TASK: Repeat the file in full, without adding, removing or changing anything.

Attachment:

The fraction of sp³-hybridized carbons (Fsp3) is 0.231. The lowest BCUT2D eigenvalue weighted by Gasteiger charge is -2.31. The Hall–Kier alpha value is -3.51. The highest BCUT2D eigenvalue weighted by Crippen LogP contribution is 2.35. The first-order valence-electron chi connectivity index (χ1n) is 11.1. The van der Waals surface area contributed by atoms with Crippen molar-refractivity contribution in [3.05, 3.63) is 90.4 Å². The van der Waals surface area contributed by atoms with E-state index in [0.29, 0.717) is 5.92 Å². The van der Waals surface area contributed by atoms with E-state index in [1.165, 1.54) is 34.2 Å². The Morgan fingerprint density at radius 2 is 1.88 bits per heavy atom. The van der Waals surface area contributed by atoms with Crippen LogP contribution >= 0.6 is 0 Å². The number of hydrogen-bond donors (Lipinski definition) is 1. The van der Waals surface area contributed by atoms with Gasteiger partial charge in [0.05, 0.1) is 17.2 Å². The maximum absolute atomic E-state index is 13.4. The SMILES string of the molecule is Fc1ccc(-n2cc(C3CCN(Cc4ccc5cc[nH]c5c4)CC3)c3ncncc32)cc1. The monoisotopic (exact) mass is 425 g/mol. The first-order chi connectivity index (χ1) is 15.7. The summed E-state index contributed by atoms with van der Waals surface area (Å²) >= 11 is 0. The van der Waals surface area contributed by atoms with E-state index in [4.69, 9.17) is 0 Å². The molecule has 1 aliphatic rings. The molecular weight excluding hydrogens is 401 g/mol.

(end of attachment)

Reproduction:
The fraction of sp³-hybridized carbons (Fsp3) is 0.231. The lowest BCUT2D eigenvalue weighted by Gasteiger charge is -2.31. The Hall–Kier alpha value is -3.51. The highest BCUT2D eigenvalue weighted by Crippen LogP contribution is 2.35. The first-order valence-electron chi connectivity index (χ1n) is 11.1. The van der Waals surface area contributed by atoms with Crippen molar-refractivity contribution in [3.05, 3.63) is 90.4 Å². The van der Waals surface area contributed by atoms with E-state index in [0.29, 0.717) is 5.92 Å². The van der Waals surface area contributed by atoms with E-state index in [1.165, 1.54) is 34.2 Å². The Morgan fingerprint density at radius 2 is 1.88 bits per heavy atom. The van der Waals surface area contributed by atoms with Crippen LogP contribution >= 0.6 is 0 Å². The number of hydrogen-bond donors (Lipinski definition) is 1. The van der Waals surface area contributed by atoms with Gasteiger partial charge in [0.05, 0.1) is 17.2 Å². The maximum absolute atomic E-state index is 13.4. The SMILES string of the molecule is Fc1ccc(-n2cc(C3CCN(Cc4ccc5cc[nH]c5c4)CC3)c3ncncc32)cc1. The monoisotopic (exact) mass is 425 g/mol. The first-order chi connectivity index (χ1) is 15.7. The summed E-state index contributed by atoms with van der Waals surface area (Å²) >= 11 is 0. The van der Waals surface area contributed by atoms with E-state index in [4.69, 9.17) is 0 Å². The molecule has 1 aliphatic rings. The molecular weight excluding hydrogens is 401 g/mol.